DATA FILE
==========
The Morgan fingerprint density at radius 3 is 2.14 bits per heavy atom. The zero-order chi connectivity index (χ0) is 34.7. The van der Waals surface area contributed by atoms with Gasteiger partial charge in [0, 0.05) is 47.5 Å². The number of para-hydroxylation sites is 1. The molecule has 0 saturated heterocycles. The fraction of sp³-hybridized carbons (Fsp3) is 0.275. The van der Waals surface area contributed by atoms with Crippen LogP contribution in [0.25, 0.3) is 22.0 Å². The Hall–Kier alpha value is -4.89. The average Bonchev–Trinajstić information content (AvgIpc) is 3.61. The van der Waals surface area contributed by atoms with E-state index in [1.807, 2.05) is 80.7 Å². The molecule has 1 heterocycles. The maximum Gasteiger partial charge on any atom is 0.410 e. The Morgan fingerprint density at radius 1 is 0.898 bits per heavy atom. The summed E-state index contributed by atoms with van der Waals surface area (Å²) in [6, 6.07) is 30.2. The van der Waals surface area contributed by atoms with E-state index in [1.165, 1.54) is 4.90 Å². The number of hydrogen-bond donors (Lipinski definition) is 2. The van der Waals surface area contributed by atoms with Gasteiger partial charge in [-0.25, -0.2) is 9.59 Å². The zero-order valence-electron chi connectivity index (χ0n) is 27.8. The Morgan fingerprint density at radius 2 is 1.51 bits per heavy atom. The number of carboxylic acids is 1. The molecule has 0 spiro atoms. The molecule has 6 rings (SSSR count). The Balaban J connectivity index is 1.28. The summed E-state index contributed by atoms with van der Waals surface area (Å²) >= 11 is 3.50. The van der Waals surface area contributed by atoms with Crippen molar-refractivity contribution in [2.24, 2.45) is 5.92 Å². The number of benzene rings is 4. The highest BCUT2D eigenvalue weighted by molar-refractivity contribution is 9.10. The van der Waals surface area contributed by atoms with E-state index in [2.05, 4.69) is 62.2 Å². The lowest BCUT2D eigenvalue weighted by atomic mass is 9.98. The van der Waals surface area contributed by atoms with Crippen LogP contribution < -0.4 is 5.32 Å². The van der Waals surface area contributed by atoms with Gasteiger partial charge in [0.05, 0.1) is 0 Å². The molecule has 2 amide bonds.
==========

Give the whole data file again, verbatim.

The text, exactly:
The Morgan fingerprint density at radius 3 is 2.14 bits per heavy atom. The zero-order chi connectivity index (χ0) is 34.7. The van der Waals surface area contributed by atoms with Gasteiger partial charge in [0, 0.05) is 47.5 Å². The number of para-hydroxylation sites is 1. The molecule has 0 saturated heterocycles. The fraction of sp³-hybridized carbons (Fsp3) is 0.275. The van der Waals surface area contributed by atoms with Crippen LogP contribution in [0.25, 0.3) is 22.0 Å². The Hall–Kier alpha value is -4.89. The average Bonchev–Trinajstić information content (AvgIpc) is 3.61. The van der Waals surface area contributed by atoms with E-state index in [1.807, 2.05) is 80.7 Å². The molecule has 1 heterocycles. The maximum Gasteiger partial charge on any atom is 0.410 e. The Morgan fingerprint density at radius 1 is 0.898 bits per heavy atom. The summed E-state index contributed by atoms with van der Waals surface area (Å²) in [6, 6.07) is 30.2. The van der Waals surface area contributed by atoms with E-state index in [1.165, 1.54) is 4.90 Å². The number of hydrogen-bond donors (Lipinski definition) is 2. The van der Waals surface area contributed by atoms with Gasteiger partial charge in [-0.25, -0.2) is 9.59 Å². The zero-order valence-electron chi connectivity index (χ0n) is 27.8. The Morgan fingerprint density at radius 2 is 1.51 bits per heavy atom. The number of carboxylic acids is 1. The molecule has 0 spiro atoms. The molecule has 6 rings (SSSR count). The Balaban J connectivity index is 1.28. The summed E-state index contributed by atoms with van der Waals surface area (Å²) >= 11 is 3.50. The van der Waals surface area contributed by atoms with Crippen molar-refractivity contribution in [2.24, 2.45) is 5.92 Å². The number of benzene rings is 4. The highest BCUT2D eigenvalue weighted by molar-refractivity contribution is 9.10. The van der Waals surface area contributed by atoms with E-state index in [2.05, 4.69) is 62.2 Å². The lowest BCUT2D eigenvalue weighted by atomic mass is 9.98. The van der Waals surface area contributed by atoms with Crippen LogP contribution < -0.4 is 5.32 Å². The van der Waals surface area contributed by atoms with Gasteiger partial charge in [0.05, 0.1) is 0 Å². The molecule has 2 amide bonds.